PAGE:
Memo to Steve Sampson, U.S. national men's team coach, who's visiting Baltimore tomorrow to help sell the U.S.-Ecuador exhibition at Memorial Stadium on Aug. 7:
Give the Dallas Burn's Dante Washington another shot -- up top, where he's played all his life, where he's scored regularly for every team he's been on, including for the United States in the Pan American Games and Olympic qualifiers.
It's not as if your 2-5-5 '97 team has a surfeit of forwards, especially now that Eric Wynalda is out with a groin injury and no one else effective seems in sight.
In all honesty, you gave Washington some seriously mixed messages for that friendly against Paraguay outside of St. Louis a few weeks ago. He was thrilled to be called up after an absence of three years. Then you and U.S. Soccer touted him publicly as a defender, a position he'd never played in his soccer life. He took it like a trouper, willing to try for his country.
You didn't start him in that game, which was understandable if he was there to learn the back line. But then you put him in late -- at forward.
"I didn't play well," he said in a humble self-assessment Tuesday in New York, where, if you didn't notice, he started and opened the scoring for the West in last night's MLS All-Star Game -- at forward.
But this Ecuador thing could prove a new tomorrow for him, a breakthrough day. Pair him, maybe, with Jovan Kirovski, the 21-year-old Californian who rode the far, distant end of European Cup-champion Borussia Dortmund's bench in 1996-1997. Agreed, he has promise, if only he'd just loosen up.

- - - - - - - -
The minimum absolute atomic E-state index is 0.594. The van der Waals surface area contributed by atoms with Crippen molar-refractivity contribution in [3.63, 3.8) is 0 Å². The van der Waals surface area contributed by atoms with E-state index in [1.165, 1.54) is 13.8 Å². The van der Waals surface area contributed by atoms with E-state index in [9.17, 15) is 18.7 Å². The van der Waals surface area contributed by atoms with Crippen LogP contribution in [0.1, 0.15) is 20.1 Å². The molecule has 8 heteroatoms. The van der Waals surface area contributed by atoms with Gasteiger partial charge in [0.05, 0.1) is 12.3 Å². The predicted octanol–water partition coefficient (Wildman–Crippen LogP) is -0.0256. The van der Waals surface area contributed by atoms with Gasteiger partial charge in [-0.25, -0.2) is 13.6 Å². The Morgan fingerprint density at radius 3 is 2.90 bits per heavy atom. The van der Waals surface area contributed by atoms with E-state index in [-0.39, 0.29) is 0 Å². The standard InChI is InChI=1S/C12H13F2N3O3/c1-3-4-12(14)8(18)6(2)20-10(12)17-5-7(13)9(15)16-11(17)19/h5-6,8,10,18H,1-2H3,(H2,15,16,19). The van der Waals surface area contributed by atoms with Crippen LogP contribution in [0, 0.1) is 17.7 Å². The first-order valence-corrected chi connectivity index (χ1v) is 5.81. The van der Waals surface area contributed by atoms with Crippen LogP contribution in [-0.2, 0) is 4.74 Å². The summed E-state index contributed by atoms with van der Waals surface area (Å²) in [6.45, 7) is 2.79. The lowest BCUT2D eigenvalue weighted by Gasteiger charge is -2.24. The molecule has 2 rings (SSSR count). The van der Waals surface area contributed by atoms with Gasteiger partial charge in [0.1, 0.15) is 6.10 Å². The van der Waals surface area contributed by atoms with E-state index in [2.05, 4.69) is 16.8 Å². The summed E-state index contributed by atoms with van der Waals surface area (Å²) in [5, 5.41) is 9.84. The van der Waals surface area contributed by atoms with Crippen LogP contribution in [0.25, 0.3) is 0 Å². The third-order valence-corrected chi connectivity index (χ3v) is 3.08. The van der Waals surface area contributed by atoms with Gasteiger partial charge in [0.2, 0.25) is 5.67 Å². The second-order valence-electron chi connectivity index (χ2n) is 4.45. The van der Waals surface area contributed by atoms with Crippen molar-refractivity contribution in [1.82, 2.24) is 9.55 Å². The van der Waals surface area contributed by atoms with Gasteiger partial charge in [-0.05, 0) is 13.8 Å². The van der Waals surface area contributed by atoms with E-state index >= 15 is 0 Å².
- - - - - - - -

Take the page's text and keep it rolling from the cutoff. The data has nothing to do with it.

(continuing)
No doubt about it, though, Washington would relish this maybe unique chance to play before a hometown crowd. He grew up and learned the game here -- in Columbia, where his mother still lives. His father lives within a mile or so of Memorial Stadium.
P.S. There's no possible way Washington would do less than, say, David Wagner, another German bench-warmer you keep bringing over because old Thomas Dooley, a teammate on the same German bench, liked him. Wagner's done little for your attack except run fast, get knocked down or get winded.
Bet Wagner never led Germany in scoring at any level. But Washington led all U.S. collegians, twice, and he's scored in internationals, too. He's a pro starter, he's no tortoise, and his record shows more than a few assists. And few players even think about knocking him down. Give him another chance.
Two games to go
The U.S. Youth Soccer Association announced finalists earlier this week for its 1997 national championships July 30-Aug. 3 in Phoenix, in which two Baltimore-area boys teams will be competing. St. Louis and Detroit, by the way, are the only other major metropolitan areas with two clubs to qualify.
This is a bona fide national championship, some 3 million players having opened competition at the local level in the spring. With a few wild-card exceptions, only state champions advanced to regional play last weekend.
Now, in the Under-20, U-19, U-18, U-17 and U-16 brackets, the tournament's down to the final four, one team from each of four U.S. regions. It's knock-out competition: Win the first day, you're playing for a national title; lose, and third's the best you can do.
In U-18, Columbia City United, coached by John Ellinger, will be up against clubs from St. Louis, Birmingham, Ala., and Clovis, Calif., in going for its second straight national title.
In U-17, the Severna Park Top Guns, one of those wild cards that is coached by Navy assistant men's coach Rich Miranda, will be battling with clubs from Detroit, Miami and La Jolla, Calif.
Pub Date: 7/10/97